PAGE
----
The Chief Justice of Nigeria, Justice Walter Onnoghen, on Tuesday said the anti-corruption battle of President Muhammadu Buhari’s administration has not lost steam.
He spoke with State House correspondents after meeting with President Buhari at the Presidential Villa, Abuja.
According to the CJN, the President is fully committed to the fight against corruption.
Asked if the battle was not losing steam with the government now losing many cases in court, he said: “You take that as losing steam? If there was steam, then it wouldn’t have been without the participation of the judiciary. Good, so, if there is losing of steam, you should not equally relate it only to the judiciary.
“The fight against corruption has lost no steam. It is not correct. Now, you should know one thing: two people will always have a quarrel. They may three or four or one hundred. All the parties to that quarrel will always have different stories to tell.
“By the way our system is fashioned and designed and operated, when you go to a court of law, you cannot have a drawn game. There must be a winner and there must be a loser. In our system, a loser has the chance of appealing to the highest court eventually. So, you cannot say because the government or any agency has lost a case in the high court, you have lost a case and the fight is losing steam.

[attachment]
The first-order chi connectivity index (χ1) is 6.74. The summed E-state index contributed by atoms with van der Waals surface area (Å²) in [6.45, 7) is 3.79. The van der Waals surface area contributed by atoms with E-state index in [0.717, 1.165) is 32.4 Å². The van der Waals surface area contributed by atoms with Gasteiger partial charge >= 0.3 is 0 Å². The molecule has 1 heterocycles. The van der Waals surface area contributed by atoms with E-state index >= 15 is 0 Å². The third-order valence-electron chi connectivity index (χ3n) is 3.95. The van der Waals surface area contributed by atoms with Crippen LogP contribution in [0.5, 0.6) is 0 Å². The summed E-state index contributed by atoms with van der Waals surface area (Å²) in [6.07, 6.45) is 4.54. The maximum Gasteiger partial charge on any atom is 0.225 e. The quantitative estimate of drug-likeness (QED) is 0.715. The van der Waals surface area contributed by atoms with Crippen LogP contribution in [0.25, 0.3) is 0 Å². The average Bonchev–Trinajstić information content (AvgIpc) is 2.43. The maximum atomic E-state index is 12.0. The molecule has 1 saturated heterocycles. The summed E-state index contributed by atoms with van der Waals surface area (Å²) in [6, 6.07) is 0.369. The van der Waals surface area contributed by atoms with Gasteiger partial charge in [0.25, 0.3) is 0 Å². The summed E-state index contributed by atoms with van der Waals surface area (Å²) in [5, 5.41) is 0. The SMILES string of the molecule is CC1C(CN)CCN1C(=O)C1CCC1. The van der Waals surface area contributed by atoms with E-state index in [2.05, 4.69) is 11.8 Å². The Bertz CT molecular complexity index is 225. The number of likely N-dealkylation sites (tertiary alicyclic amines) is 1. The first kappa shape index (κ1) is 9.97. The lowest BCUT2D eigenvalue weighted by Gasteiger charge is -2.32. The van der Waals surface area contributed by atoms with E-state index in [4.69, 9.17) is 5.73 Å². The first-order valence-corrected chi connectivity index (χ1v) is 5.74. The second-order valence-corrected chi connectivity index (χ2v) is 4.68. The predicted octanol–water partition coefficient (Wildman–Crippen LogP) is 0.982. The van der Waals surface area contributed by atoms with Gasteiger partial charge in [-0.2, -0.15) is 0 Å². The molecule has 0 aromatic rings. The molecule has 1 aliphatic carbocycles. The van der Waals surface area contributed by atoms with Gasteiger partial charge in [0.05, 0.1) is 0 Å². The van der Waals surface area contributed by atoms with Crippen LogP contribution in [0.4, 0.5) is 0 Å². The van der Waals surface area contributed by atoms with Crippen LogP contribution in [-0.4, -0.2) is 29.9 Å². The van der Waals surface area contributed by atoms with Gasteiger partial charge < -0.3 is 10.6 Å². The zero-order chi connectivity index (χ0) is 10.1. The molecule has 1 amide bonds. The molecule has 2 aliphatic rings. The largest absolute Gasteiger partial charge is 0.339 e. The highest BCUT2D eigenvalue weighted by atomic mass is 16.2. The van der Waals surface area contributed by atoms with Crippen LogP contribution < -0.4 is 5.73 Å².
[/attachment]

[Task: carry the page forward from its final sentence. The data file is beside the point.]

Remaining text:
“You should realize that there is a constitution in place and under the constitution, there is a rule of law. So every system under a constitutional arrangement operated under the rule of law and must have these things as checks and balances to protect everyone. It is for everyone.”
Justice Onnoghen said he was not going to comment on the allegation of judicial gang up against the executive arm of government.
He added: “I am a Lawyer and judicial officer. I operate on facts and the law. So I can’t answer that question because I am not on everybody’s mind. You are free to think whatever you want to think but I think you should be guided by facts and the law when it comes to judicial performance or discharge of judicial responsibilities.”